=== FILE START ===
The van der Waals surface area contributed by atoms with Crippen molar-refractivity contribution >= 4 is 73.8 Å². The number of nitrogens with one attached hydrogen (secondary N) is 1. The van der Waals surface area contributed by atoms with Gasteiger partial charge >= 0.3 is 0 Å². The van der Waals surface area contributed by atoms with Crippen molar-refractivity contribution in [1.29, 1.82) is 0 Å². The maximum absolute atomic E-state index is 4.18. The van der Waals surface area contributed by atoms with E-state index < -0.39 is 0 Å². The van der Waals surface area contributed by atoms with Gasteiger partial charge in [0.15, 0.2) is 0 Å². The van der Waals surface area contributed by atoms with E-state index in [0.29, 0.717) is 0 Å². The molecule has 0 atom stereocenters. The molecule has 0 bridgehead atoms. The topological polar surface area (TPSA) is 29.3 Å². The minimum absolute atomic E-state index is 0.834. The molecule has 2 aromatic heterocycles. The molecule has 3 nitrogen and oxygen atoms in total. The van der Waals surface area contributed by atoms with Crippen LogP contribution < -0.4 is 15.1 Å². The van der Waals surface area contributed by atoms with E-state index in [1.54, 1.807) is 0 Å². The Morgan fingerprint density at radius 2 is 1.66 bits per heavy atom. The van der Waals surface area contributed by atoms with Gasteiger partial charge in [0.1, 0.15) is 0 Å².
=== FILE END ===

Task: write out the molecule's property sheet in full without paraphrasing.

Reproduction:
The van der Waals surface area contributed by atoms with Crippen molar-refractivity contribution >= 4 is 73.8 Å². The number of nitrogens with one attached hydrogen (secondary N) is 1. The van der Waals surface area contributed by atoms with Gasteiger partial charge >= 0.3 is 0 Å². The van der Waals surface area contributed by atoms with Crippen molar-refractivity contribution in [1.29, 1.82) is 0 Å². The maximum absolute atomic E-state index is 4.18. The van der Waals surface area contributed by atoms with E-state index < -0.39 is 0 Å². The van der Waals surface area contributed by atoms with Gasteiger partial charge in [0.15, 0.2) is 0 Å². The van der Waals surface area contributed by atoms with E-state index in [0.29, 0.717) is 0 Å². The molecule has 0 atom stereocenters. The molecule has 0 bridgehead atoms. The topological polar surface area (TPSA) is 29.3 Å². The minimum absolute atomic E-state index is 0.834. The molecule has 2 aromatic heterocycles. The molecule has 3 nitrogen and oxygen atoms in total. The van der Waals surface area contributed by atoms with Crippen LogP contribution < -0.4 is 15.1 Å². The van der Waals surface area contributed by atoms with E-state index in [1.54, 1.807) is 0 Å². The Morgan fingerprint density at radius 2 is 1.66 bits per heavy atom. The van der Waals surface area contributed by atoms with Gasteiger partial charge in [0.1, 0.15) is 0 Å².